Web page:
The Pennsylvania Workers Compensation system is complex. While it is possible to pursue a claim without a lawyer, it is not recommended.
The Bureau of Workers' Compensation has made it more difficult, in recent years, for a worker to pursue his or her own claim without a lawyer. The Bureau also warns that "you should be aware that WC litigation is complex, and your employer or your employer's insurance carrier will be represented by an experienced attorney." Except in cases where it is impossible to secure legal help, an injured worker is far better advised to get support and guidance from an experienced attorney, skilled in this complex area of practice. Ideally, the attorney you select should be a Certified Specialist in Pennsylvania Workers' Compensation. If you do elect to proceed on your own, the starting point should be a review of the Bureau's relevant wage pages, found by clicking here: PA Workers' Compensation and the Injured Worker
(Link will open in a new window).
Even if you are intent upon going up against the employer and its insurance company, and their lawyer, on your own, we would encourage you to call us first, for a free telephone consultation.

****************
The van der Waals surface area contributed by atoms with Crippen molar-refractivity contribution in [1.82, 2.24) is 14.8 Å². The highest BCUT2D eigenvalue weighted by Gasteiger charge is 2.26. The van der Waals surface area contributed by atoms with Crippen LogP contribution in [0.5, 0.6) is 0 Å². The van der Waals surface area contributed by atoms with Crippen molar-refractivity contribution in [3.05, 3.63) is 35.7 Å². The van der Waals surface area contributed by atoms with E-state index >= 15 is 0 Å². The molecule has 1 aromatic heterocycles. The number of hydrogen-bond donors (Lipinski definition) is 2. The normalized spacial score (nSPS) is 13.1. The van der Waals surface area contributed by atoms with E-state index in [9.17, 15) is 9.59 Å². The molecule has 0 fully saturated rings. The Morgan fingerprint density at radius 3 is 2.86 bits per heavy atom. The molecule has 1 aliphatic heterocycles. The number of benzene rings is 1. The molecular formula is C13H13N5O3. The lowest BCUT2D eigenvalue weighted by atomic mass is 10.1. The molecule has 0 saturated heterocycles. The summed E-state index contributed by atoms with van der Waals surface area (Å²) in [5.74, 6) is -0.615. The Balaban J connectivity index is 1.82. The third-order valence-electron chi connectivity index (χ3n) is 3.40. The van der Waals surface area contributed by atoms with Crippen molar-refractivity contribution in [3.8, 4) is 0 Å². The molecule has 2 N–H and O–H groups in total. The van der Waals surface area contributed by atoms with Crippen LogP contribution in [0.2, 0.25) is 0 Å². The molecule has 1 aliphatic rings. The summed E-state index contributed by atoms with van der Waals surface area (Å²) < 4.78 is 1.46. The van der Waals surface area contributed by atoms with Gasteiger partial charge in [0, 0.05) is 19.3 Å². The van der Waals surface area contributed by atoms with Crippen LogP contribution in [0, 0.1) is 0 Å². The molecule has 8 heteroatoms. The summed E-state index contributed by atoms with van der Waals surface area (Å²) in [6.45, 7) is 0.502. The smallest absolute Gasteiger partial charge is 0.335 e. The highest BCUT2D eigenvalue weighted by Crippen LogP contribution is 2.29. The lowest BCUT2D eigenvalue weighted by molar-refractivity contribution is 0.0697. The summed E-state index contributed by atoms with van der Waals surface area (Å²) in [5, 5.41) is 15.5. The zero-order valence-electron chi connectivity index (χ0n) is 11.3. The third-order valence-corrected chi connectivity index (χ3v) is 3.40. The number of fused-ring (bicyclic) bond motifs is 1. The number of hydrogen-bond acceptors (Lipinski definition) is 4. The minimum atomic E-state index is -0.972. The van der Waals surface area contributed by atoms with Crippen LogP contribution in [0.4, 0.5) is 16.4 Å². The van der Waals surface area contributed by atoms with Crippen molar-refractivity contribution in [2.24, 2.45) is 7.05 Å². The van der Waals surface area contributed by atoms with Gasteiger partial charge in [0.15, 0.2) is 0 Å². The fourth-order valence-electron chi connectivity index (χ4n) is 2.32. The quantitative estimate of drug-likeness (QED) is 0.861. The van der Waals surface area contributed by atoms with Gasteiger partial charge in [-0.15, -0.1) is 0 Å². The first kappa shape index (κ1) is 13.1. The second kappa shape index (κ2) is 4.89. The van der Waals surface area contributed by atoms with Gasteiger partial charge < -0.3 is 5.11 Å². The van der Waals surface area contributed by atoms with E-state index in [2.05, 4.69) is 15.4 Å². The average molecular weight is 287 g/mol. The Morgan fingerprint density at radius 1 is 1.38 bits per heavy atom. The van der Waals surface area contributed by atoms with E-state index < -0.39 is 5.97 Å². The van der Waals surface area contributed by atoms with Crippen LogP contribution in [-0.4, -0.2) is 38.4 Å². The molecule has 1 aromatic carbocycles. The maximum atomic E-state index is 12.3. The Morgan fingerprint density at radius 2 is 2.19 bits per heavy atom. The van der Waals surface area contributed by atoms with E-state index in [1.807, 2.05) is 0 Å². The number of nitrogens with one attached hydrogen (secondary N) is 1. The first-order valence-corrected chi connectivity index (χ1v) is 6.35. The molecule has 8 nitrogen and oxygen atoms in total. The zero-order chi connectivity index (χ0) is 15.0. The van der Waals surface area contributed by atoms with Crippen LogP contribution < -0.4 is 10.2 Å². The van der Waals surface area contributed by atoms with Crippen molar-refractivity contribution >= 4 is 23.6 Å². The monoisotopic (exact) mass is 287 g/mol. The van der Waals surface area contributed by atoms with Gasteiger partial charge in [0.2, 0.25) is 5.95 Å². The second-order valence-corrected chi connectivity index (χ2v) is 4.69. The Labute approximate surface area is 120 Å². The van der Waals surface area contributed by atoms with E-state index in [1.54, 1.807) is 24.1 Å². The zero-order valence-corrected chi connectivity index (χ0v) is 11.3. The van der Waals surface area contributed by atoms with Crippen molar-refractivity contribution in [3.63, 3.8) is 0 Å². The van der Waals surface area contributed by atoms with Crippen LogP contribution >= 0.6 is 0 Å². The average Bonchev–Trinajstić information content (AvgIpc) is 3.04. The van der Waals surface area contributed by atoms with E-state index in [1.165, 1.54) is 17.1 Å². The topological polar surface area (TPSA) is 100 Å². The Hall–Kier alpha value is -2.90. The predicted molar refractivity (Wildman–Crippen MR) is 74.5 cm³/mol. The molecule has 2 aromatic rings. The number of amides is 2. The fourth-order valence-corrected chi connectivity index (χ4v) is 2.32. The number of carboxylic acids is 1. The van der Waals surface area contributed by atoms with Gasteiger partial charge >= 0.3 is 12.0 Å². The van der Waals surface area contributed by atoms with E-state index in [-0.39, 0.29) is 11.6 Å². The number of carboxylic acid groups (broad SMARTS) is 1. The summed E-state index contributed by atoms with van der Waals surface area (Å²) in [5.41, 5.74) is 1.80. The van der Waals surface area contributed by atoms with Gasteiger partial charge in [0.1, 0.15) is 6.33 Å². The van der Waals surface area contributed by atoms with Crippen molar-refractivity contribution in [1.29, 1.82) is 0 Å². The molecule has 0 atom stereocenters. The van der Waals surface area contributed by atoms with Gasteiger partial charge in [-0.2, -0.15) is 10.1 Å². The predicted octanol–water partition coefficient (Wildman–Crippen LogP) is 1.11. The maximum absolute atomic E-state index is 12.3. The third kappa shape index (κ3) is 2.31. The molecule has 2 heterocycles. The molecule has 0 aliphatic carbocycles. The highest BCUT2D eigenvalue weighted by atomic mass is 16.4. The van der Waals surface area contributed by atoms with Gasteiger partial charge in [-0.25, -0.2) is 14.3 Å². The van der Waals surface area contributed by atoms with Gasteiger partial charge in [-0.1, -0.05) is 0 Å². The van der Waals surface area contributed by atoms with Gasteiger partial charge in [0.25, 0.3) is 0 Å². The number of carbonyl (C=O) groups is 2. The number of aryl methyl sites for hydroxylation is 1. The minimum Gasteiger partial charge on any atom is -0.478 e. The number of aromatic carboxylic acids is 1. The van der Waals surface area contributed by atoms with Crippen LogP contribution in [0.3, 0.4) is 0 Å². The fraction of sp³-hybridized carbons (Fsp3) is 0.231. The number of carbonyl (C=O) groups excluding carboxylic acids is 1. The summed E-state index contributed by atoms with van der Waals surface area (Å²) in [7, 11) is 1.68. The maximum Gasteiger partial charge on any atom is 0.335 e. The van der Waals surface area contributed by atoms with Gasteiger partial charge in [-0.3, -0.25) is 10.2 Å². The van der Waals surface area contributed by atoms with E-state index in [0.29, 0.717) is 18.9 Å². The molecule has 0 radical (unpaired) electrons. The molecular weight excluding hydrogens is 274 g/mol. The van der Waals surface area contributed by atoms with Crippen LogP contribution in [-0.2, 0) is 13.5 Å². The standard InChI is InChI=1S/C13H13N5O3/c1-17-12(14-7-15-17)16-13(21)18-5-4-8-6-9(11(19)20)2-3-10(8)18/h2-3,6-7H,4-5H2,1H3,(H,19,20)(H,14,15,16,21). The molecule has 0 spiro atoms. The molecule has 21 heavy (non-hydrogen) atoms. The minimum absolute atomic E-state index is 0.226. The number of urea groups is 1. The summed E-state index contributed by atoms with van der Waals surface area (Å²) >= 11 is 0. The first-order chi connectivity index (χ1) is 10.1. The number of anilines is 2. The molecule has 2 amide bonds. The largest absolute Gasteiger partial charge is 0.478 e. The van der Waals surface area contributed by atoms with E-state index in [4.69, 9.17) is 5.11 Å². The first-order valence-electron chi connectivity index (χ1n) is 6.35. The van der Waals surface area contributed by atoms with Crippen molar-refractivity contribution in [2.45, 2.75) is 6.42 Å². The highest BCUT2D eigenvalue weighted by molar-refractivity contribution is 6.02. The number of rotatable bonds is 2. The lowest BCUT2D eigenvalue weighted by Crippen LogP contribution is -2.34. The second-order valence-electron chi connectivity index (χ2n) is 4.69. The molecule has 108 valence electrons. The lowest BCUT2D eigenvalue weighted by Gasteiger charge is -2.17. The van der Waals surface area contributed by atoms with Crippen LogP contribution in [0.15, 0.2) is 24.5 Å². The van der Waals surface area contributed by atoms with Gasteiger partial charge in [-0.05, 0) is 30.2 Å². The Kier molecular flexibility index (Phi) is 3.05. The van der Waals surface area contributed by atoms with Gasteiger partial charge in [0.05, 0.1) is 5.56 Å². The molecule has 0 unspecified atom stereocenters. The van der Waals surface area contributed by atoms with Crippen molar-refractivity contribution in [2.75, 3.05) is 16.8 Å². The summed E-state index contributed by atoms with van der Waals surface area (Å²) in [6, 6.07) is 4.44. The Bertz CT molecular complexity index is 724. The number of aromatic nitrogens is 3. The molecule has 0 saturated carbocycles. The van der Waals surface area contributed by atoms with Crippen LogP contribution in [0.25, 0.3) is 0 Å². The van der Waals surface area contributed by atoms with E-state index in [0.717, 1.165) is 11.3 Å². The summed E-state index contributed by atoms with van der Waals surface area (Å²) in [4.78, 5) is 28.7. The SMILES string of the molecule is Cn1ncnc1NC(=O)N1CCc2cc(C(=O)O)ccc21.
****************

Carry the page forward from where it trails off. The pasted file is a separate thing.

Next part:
Many injured workers convince themselves to "wait and see" -- hoping or expecting their employer and its insurance carrier will treat them fairly and comply fully with the law after a work injury. Employers and insurance adjusters may even go out of their way to appear as friendly and as cooperative, so long as they are contolling the evidence important to the claim. They will actively discourage injured workers from even speaking with an experienced lawyer. This is particularly true within the first ninety days after a serious injury, where the Act gives the employer and insurance company several advantages to "stack the deck" against an unwary injured worker. Specifically, while maintaining maximum control over where you can seek medical treatment, they will, at the same time, put pressure on the involved medical providers to understate the work injury, to focus on only one part of a complex injury, and to press you back to at least "light duty" even if this interferes with your ability to recover from your injury. These kinds of moves by the insurer or employer make it much harder for you to pursue your right to any long-term benefits or to obtain any significant lump sum settlement, unless you know when and how to make the right counter-moves to protect your rights and advance your claim. This can only happen if you have proper advice and guidance early in the claim process. Early contact with a savvy attorney can make it far more likely you will get the benefits you deserve. If that attorney is one of the good guys, who puts his client's needs first, it also makes it far more likely you can get those benefits WITHOUT A FIGHT.